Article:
A modern smartphone is a computer. It can do practically anything, but it’s sometimes fiddly because of the small size, and it has amazingly awful battery life compared with a classic mobile phone—be prepared to charge it every day. If you buy a nice new phone and make use of it as a handheld computer, you’ll probably find you use your laptop less.

Tablets overlap with both smartphones and laptops. If you have a smartphone, the laptop or tablet is likely to take jobs like “reading long documents, and doing anything that needs a lot of typing”. Don’t buy both a tablet and a laptop, just make sure whatever you get has a good clear screen and you can stand it up on a desk and type with it.

Asus Transformer

Proper keyboards are available for every kind of tablet: you can always get something you can either plug in or attach wirelessly. But convertible tablets (with a keyboard stand included, like the Asus Transformer, right) are nice too. They’re very like laptops to use and can be folded up and packed away the same way, but you can also pull off the screen and sit on the sofa with it. Most run Android.

There are also small tablets, but… While the iPad, Nexus 10, Transformer series, and Surface are in the 10-11″ diagonal range, there are also several in the 7-8″ range like the iPad Mini or Nexus 7. The small ones are natty and better for carrying around, but less good for sofa-surfing and can’t really replace a laptop.

If you’re buying an Android device, look for Android 4 or newer and get a Google Nexus if you can. They sell a phone (the Nexus 4), a small tablet (Nexus 7) and a big tablet (Nexus 10) and they’re all pretty good. Being Google’s “own” devices, they have good compatibility and more updates. You can’t generally get them through mobile network contracts though.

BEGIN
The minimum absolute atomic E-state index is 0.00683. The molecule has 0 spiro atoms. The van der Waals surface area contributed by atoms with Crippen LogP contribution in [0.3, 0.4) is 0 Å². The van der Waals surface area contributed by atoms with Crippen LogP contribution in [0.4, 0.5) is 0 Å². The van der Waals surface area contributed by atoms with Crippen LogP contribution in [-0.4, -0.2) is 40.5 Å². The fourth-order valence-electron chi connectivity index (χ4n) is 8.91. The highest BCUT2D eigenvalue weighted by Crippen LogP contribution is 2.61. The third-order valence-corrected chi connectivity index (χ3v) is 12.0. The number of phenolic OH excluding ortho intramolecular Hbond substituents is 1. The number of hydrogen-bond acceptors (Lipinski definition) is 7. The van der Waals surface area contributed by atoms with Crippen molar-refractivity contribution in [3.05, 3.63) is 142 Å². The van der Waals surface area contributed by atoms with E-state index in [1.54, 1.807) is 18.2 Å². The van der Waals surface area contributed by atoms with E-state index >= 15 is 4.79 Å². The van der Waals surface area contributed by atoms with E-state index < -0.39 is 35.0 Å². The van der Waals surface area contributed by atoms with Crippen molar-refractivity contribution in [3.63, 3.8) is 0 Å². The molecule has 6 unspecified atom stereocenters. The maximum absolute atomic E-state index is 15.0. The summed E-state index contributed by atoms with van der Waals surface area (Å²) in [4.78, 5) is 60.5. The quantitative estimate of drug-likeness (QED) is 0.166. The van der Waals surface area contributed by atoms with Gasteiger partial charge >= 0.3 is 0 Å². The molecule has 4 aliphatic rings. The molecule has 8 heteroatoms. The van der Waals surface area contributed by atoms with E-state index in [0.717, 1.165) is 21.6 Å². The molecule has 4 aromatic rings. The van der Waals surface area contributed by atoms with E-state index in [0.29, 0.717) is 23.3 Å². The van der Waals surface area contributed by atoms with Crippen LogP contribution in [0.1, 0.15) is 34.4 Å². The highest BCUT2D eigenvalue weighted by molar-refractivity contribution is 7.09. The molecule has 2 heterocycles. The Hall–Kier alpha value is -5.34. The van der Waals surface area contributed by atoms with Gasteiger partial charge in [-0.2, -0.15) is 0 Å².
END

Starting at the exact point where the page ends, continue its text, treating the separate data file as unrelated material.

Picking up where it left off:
Don’t buy an Amazon tablet. The Kindle Fire series are really designed for only one thing: consuming content from Amazon.

If you’re buying a Windows 8 laptop, get one with a touchscreen. Windows 8 makes very little sense without a touchscreen. You can still use a mouse as well.

Windows 8 is extra-confusing because of the existence of both Windows 8 and “Windows RT”. These are essentially the same, except that Windows RT can’t run any “legacy” Windows software apart from Microsoft Office: it only runs touch-optimised full-screen apps from the Windows app store, of which there are not all that many available yet. Windows RT is found on tablets and some laptops. It’s a perfectly capable operating system, but there’s a big risk of disappointment if you want to run arbitrary Windows applications from around the internet and discover too late that you can’t.

So the range of applications available matters, but it’s not the be-all and end-all. Off the top of my head: Apple’s iPhone has the most apps, then Android phones, then the iPad, then desktop operating systems (Windows, OS/X), then Android tablets, and in last place Windows Phone and Windows RT. Numerically the difference from first to last pretty big, but it can be oversold: in practice you won’t find many things you can’t do, nor run out of new stuff to try out, on any of them.

You can safely ignore any review in which the star rating appears to be correlated to how fast the computer’s processor is. That’s practically irrelevant nowadays. Do test how smoothly the screen scrolls and zooms though.

Don’t forget to check whether you use any software that absolutely must continue to run on whatever you replace your laptop with. In most cases, all you need is software that does the same sort of thing (it doesn’t have to be exactly the same software) but you don’t want to get caught out if there’s anything specific you rely on.

The whole mobile-network contract business is an extra layer or three of bafflement that I can’t really help with. I generally buy hardware unsubsidised and stick a pay-as-you-go SIM in it.

Some suggestions

Give each of the ecosystem contenders a test run, and then, from the options below, pick the phrase you most agree with and read that bit!

(Although by the time you’ve given each them a test run, you may well already know what you want. That would be a good outcome.)